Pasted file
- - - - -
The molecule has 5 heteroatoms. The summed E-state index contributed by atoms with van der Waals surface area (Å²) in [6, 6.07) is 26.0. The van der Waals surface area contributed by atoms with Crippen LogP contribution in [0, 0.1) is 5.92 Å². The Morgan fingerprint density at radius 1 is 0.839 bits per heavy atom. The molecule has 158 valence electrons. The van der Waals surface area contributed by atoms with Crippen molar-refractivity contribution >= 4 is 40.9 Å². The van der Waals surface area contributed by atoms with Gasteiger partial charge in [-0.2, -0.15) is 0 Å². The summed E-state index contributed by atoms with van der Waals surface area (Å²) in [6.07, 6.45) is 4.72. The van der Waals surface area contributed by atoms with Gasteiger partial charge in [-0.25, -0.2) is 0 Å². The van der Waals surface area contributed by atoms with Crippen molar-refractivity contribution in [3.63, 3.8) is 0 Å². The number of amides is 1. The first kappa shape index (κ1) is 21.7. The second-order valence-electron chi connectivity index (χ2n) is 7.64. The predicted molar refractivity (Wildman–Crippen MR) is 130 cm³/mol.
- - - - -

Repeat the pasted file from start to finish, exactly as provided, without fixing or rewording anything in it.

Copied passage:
The molecule has 5 heteroatoms. The summed E-state index contributed by atoms with van der Waals surface area (Å²) in [6, 6.07) is 26.0. The van der Waals surface area contributed by atoms with Crippen LogP contribution in [0, 0.1) is 5.92 Å². The Morgan fingerprint density at radius 1 is 0.839 bits per heavy atom. The molecule has 158 valence electrons. The van der Waals surface area contributed by atoms with Crippen molar-refractivity contribution >= 4 is 40.9 Å². The van der Waals surface area contributed by atoms with Gasteiger partial charge in [-0.2, -0.15) is 0 Å². The summed E-state index contributed by atoms with van der Waals surface area (Å²) in [6.07, 6.45) is 4.72. The van der Waals surface area contributed by atoms with Gasteiger partial charge in [-0.25, -0.2) is 0 Å². The van der Waals surface area contributed by atoms with Crippen molar-refractivity contribution in [3.63, 3.8) is 0 Å². The number of amides is 1. The first kappa shape index (κ1) is 21.7. The second-order valence-electron chi connectivity index (χ2n) is 7.64. The predicted molar refractivity (Wildman–Crippen MR) is 130 cm³/mol.